Are EHR-generated emails a driver of physician burnout?

July 12, 2019

Reducing the number of e-mails doctors get due to EHR-generated algorithms could help improve physician job satisfaction and combat

Reducing the number of e-mails doctors get due to EHR-generated algorithms could help improve physician job satisfaction and combat burnout, according to a new study.

The study looks at the sources of in-basket messages among 934 doctors at a multispecialty healthcare organization, the Palo Alto Medical Foundation. It found that doctors received an average of 243 messages such per week. The largest number-47 percent-were generated by the EHR system in the form of prior authorizations, patient reminders, and orders sent automatically according to algorithm-driven health maintenance reminders, among others.

It also found that internists and family doctors receive significantly more system-generated messages than other specialists-about 250 percent more than surgeons, 400 percent more than nonprocedural E/M-oriented specialists and 500 percent more than nonsurgical specialists.

The remaining 53 percent of messages came from other care team members, the physician using the EHR (for items such as results of lab tests the physician had ordered) or from patients.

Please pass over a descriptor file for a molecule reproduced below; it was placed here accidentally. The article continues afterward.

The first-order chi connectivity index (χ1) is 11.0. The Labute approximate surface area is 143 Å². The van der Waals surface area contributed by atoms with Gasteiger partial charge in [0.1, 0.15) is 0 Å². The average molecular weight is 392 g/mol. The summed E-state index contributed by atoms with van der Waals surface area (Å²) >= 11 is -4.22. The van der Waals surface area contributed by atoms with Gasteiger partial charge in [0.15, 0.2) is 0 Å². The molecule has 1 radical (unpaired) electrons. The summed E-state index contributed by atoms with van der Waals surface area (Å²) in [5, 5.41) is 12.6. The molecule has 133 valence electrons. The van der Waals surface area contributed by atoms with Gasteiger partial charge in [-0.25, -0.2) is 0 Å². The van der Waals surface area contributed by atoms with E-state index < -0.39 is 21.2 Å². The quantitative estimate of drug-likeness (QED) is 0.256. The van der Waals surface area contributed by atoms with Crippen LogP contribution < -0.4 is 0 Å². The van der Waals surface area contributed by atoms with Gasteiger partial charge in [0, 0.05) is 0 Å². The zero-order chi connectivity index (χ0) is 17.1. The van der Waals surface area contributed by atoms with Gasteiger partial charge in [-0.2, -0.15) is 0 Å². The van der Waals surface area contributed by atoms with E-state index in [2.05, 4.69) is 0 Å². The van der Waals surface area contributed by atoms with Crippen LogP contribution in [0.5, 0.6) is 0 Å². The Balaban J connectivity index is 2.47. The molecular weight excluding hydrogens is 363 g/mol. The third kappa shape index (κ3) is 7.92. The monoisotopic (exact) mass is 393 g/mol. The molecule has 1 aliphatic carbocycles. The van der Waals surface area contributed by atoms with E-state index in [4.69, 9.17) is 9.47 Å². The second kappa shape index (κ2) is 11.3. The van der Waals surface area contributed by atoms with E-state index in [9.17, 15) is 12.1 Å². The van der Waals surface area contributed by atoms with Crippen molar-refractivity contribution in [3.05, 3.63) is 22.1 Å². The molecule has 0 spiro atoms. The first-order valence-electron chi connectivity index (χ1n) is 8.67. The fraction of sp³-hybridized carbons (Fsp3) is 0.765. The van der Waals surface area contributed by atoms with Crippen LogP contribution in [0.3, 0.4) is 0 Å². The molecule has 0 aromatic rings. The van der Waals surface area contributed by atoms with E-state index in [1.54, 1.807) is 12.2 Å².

Separately, respondents were asked questions designed to measure burnout, such as whether they felt physicians are highly valued, and how much control they had over their work schedule.

Results of a regression analysis found that receiving more than the average number of system-generated messages led to a 40 percent greater probability of burnout and 38 percent higher probability of intending to reduce their clinical work time in the following year.

The authors note that the connection between the quantity of in-basket messages and burnout could lead healthcare organizations to work with their doctors in rethinking their e-mail response policies and procedures. Employers could, for example, allow e-mails to reach doctors only during work hours, thereby “conveying the message that physicians are so highly valued that the organizations want to protect their private time.”

Similarly, hospital systems could create policies whereby some types of messages, such as prescription refill requests, are delegated to non-physician providers. In addition, they say, EHR designers need to reconsider whether automatically-generated messages are the best way to ensure high-quality care. “Using computer algorithms to send messages to physicians may need to be balanced with what brings joy and which tasks are truly physicians work.”

The study, “Physicians’ Well-Being Linked to In-Basket Messages Generated by Algorithms in Electronic Health Records,” appears in the July issue of Health Affairs.